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Article
August 5, 1983

Introduction to Anesthesia: The Principles of Safe Practice

Author Affiliations

Mercy Hospital Pittsburgh

JAMA. 1983;250(5):674. doi:10.1001/jama.1983.03340050078038

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Abstract

The preface to the sixth edition begins with an apology for threatening to end this series with the fifth edition. This reviewer is pleased that Drs Eckenhoff and Vandam reconsidered.

A new section on "Education in Anesthesia" addresses what the medical student, resident, and nurse anesthetist may expect from this text and describes briefly such areas as testing procedures and teaching techniques.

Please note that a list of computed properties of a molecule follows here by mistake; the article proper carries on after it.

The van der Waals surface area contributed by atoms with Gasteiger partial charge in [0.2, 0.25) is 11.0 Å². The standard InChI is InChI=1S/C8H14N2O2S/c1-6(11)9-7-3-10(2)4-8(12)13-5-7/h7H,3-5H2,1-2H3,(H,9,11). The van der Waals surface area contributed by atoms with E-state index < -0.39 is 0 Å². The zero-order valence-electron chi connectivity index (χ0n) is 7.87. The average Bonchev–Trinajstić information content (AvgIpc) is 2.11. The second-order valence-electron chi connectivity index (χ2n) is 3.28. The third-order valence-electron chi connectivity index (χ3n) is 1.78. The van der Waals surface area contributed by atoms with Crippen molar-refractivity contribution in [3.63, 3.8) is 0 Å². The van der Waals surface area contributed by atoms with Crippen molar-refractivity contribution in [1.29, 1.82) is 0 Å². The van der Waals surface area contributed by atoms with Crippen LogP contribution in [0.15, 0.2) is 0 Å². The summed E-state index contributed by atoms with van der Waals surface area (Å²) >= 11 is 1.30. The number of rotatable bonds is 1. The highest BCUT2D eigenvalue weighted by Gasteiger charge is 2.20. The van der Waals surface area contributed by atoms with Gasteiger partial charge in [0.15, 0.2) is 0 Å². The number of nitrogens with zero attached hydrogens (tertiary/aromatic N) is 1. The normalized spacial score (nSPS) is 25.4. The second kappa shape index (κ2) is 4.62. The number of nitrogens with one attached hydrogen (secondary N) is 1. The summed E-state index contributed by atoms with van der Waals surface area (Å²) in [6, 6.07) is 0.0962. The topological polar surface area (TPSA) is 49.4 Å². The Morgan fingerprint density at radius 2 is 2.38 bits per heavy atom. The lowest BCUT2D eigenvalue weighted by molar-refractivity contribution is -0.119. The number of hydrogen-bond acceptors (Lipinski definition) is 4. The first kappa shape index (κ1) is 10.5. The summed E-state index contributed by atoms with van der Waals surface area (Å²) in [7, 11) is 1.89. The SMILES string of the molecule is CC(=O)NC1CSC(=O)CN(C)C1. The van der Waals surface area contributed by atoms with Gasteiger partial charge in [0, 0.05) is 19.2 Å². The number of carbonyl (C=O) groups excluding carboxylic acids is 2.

The years between the fifth and sixth edition provided little new to say about preanesthetic consultation, choice of anesthetic techniques, preanesthetic medication, patient transport and preparation, anesthetic equipment, the fundamentals of inhalational and intravenous (IV) anesthetics, and the techniques for their administration. The same may be said for information concerning conduction anesthesia, fluids, electrolytes, and blood component therapy. These and other fundamental concepts were well covered in the fifth edition, and the authors rightly decided that there is little wisdom in change for the sake of change. Appropriate

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